Red Lagoon

By Phil Plait | April 22, 2010 7:40 am

When I was a kid, I used to haul my 25 cm ‘scope out to the end of the driveway every clear night to observe. In the summer, one of my favorite targets was the Lagoon Nebula: it’s bright, easy to find, and even with the frakkin’ streetlight I had to peer past, details in the vast gas cloud were easy to spot.

But I kinda wish I had access to a 1.5 meter telescope. Their view is a wee bit better:


Wow! Click to embiggen, or grab yourself a ginormous 2000×2000 pixel image if your current desktop is boring. Compared to this, I bet it is.

This image of the Lagoon was taken using the European Southern Observatory 1.5 meter Danish telescope in La Silla, Chile. It’s actually kinda sorta true color, using filters that mimic the sensitivity of the human eye.

If you could find a nice dark spot away from city lights, the Lagoon is actually bright enough to spot with your unaided eye, which is quite a feat considering it’s 40 quadrillion kilometers away — that’s 40,000,000,000,000,000 if you like your zeroes. Even from moderately light-polluted skies it’s easy in binoculars.

The Lagoon is one of those giant star-forming regions I’ve written so much about. And it’s big: a hundred light years across, and busily forming lots and lots of stars.

A wider view of it shows why it’s such a great target for small telescopes. It’s bright, colorful, and has lots of cool swirls and shock waves that accentuate its shape. It’s also located between us and the center of the galaxy — think of it like being towards downtown of a big city when you live in the suburbs — so that whole area of the sky is lousy with gorgeous, interesting things to see.

That also makes these objects great targets for large telescopes, because then we can see all kinds of incredible details. The more of these we study, the better we understand the environment where stars are born, including the Sun. There’s lots of science here… but when I look at images like this, I can’t help but think of that poor dorky teenager (me!) struggling mightily to get that giant, heavy telescope positioned just right so he could see a few wisps of gas gazillions of kilometers away.

All I can do is mentally smile and give him a virtual decades-later pat on the back. Keep at it, kid. It’ll pay off. I promise.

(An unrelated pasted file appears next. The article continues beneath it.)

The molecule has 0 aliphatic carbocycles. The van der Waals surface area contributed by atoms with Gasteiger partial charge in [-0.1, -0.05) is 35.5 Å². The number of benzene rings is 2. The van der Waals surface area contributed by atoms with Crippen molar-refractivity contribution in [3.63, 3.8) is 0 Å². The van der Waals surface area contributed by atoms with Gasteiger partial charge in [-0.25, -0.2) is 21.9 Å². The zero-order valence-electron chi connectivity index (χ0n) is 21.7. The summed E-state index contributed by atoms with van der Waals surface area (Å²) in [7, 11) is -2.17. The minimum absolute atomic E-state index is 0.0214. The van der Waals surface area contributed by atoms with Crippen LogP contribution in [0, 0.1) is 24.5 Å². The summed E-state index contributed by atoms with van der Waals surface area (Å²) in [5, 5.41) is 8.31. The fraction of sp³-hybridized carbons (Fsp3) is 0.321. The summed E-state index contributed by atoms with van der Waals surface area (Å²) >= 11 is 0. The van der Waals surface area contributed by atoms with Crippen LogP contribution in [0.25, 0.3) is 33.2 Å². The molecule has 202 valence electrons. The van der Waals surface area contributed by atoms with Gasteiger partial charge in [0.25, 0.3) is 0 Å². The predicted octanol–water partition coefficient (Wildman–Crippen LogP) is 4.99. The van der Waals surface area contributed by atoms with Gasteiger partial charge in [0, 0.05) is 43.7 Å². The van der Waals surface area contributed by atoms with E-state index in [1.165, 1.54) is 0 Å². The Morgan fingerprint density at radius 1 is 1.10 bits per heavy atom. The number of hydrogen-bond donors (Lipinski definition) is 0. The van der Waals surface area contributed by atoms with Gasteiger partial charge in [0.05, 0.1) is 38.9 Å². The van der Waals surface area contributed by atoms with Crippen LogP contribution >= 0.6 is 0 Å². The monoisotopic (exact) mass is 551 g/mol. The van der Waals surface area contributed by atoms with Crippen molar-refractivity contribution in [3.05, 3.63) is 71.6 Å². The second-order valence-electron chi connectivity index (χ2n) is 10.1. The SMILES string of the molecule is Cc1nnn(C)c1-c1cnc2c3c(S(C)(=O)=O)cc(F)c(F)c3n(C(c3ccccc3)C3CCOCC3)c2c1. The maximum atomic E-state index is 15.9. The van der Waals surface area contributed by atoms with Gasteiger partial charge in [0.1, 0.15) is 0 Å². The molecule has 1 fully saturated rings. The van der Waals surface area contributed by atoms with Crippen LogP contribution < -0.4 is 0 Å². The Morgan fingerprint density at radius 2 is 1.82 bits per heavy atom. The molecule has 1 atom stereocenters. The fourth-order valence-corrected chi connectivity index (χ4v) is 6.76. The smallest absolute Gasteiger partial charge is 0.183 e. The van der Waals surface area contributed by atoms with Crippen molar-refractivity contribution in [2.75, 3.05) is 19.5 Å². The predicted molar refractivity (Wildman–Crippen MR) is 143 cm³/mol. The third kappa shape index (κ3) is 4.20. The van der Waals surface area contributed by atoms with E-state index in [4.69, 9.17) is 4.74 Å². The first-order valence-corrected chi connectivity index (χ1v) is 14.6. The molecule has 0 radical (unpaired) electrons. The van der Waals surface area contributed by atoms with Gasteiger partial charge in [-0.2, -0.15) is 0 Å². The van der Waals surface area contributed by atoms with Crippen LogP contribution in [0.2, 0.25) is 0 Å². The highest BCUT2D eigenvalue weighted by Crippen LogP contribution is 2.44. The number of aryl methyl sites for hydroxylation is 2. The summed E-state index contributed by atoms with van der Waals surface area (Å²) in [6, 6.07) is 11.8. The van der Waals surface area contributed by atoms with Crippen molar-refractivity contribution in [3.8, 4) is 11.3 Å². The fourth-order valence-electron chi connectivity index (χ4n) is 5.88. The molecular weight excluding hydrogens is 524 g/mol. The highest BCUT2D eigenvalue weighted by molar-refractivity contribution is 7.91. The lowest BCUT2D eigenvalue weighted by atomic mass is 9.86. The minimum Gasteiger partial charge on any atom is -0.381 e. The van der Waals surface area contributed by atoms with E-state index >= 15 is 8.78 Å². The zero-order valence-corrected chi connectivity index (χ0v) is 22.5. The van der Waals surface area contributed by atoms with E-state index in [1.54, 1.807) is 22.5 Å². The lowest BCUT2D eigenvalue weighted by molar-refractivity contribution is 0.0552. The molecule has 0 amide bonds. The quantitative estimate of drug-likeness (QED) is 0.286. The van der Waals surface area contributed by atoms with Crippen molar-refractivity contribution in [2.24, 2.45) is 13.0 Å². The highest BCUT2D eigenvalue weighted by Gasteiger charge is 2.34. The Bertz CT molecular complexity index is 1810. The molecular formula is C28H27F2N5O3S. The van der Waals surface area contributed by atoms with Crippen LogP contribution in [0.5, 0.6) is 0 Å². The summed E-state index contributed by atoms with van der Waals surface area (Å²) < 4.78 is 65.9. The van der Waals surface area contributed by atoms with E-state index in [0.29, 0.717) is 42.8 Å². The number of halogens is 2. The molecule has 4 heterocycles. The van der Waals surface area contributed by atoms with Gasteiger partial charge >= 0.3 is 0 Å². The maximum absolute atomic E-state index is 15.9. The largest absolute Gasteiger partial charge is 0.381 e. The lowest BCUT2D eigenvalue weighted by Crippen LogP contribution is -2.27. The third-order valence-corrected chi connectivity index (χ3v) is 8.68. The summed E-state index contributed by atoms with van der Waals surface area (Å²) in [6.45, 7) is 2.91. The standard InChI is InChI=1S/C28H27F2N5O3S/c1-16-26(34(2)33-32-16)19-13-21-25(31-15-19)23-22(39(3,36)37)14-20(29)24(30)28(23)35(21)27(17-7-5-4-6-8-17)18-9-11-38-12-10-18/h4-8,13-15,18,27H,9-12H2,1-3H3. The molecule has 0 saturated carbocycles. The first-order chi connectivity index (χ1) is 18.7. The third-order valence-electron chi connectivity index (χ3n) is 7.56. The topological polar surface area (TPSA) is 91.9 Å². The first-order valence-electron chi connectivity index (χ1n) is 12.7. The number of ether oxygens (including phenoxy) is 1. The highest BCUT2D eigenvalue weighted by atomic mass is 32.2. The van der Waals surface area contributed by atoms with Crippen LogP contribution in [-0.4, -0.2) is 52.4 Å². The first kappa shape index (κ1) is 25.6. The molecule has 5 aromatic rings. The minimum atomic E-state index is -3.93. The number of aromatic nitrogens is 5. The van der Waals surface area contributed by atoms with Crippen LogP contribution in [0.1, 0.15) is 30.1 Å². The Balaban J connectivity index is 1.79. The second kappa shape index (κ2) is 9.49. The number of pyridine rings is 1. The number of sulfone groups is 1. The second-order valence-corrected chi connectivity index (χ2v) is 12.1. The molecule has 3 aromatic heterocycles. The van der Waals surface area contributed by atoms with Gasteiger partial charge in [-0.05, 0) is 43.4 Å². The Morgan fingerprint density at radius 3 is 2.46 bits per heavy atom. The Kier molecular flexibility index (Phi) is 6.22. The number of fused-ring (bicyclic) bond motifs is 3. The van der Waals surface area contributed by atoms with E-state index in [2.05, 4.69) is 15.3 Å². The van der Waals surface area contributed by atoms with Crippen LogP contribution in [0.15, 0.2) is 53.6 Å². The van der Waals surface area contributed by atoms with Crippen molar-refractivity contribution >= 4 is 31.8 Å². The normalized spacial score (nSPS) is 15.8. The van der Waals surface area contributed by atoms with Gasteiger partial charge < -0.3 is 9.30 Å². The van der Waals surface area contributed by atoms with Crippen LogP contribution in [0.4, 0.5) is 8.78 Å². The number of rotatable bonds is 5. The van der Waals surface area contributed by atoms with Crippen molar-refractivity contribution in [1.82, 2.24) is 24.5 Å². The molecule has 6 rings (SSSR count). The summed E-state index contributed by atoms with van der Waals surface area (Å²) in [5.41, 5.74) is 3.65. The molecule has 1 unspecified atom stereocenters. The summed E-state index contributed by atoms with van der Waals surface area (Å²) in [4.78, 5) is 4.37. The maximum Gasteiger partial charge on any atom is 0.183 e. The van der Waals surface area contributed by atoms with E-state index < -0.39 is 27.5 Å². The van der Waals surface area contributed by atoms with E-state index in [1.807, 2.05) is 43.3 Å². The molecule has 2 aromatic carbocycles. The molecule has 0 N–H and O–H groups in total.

Image credit: ESO/IDA/Danish 1.5 m/ R. Gendler, U.G. Jørgensen, K. Harpsøe

CATEGORIZED UNDER: Astronomy, Pretty pictures

Comments (20)

  1. Marcelo

    Wait, where’s Brooke?

  2. Kyle

    Well my current desk top is the latest Mars avalanche. But that is a very pretty picture. When it clears up I’ll have to haul out my scope and take a look.

  3. Lyr
  4. Brian S.

    I wonder what my life would have been like if I’d had a decent scope when I first became interested in astronomy, rather than the crappy department store reflector my parents bought for me. I could barely keep it stable enough to get the moon into view. I did as much unmagnified observing as I could, (thank the FSM the skies were still relatively dark in the mid 70’s) but the frustration of trying to do more took its toll and I moved on to other things.

    Kudos to whoever got that scope for you, Phil.

  5. Ray

    What, you don’t have a 1.5m scope in your backyard? What kind of Astronomer are you?

  6. I had a one and a half meter telescope. Sadly, it was only a few centimeters wide. (weeps)

  7. Adrian Lopez

    My current desktop is a picture of the Moon that I took myself, but this picture is nice enough that I’m tempted to make the switch. I’ll first have to see how desktop text renders on top of it, since not all great-looking images are suited to become desktop backgrounds.

  8. Some ambitious amateurs are building telescopes in the 1.5m range. Check out Group 70 (, a non-profit group of amateurs who are planning a 1.8m (70″) reflector in California. I don’t know how far they are along, but the mirror is complete, which is a big part of the battle.

  9. Charlie Young

    25cm? That’s a pretty big backyard (or in your case, front yard) telescope. I would have drooled for one when I was a kid. I settled for a pretty nice microscope instead and ended up liking biology much more.

  10. I had a crappy refracting scope from Edmund Scientific when I was a kid. :( I could barely get a good view of the moon!

  11. jcm

    My desktop wallpaper currently features the milky way from the Astronomy Picture of the Day
    Oh, check out new video from the sun

  12. Crux Australis

    Mine’s the Cone Nebula from APOD a few days ago.

  13. My desktop is a picture of the Orion nebula… geek…

  14. Thomas

    Pretty. But I just loaded Astro Soichi’s pic of Tokyo from the ISS.
    Have to put the Lagoon in the reserves.

  15. Patrick

    Wow, I wish I had a scope that big as a kid. All I had was a crappy 60mm Orion.

  16. gopher65

    My current desktop is a great picture of Saturn that WASN’T featured in the best pics of 2009! Booo!


  17. But my Desktop is Professor Brian Cox… I just put him there. Maybe next time.

  18. Messier Tidy Upper

    Great image, awesome object a.k.a. M8 from Messier’s Deep Sky catalogue of objects that aren’t comets. :-)

    For more info. see :

    It has an NGC number too but then nobody uses that for it! 😉

  19. Justin

    When looking at that image, specifically the feminine-shaped dust cloud (I know, such a romantic way of putting it) near the middle, it reminds me of ‘Winged Victory’ in the Lourve. It looks so graceful.

    Needless to say, beautiful image.

  20. DennyMo

    Speaking of scopes, I’ve been looking at Dobsonians, was intrigued by the portability of Meade’s LightBridge. But wouldn’t an open truss structure let in too much ambient light? If you’re way out in the middle of nowhere, no problem. But for typical suburban driveway viewing, would a closed tube be better? Or does it matter?


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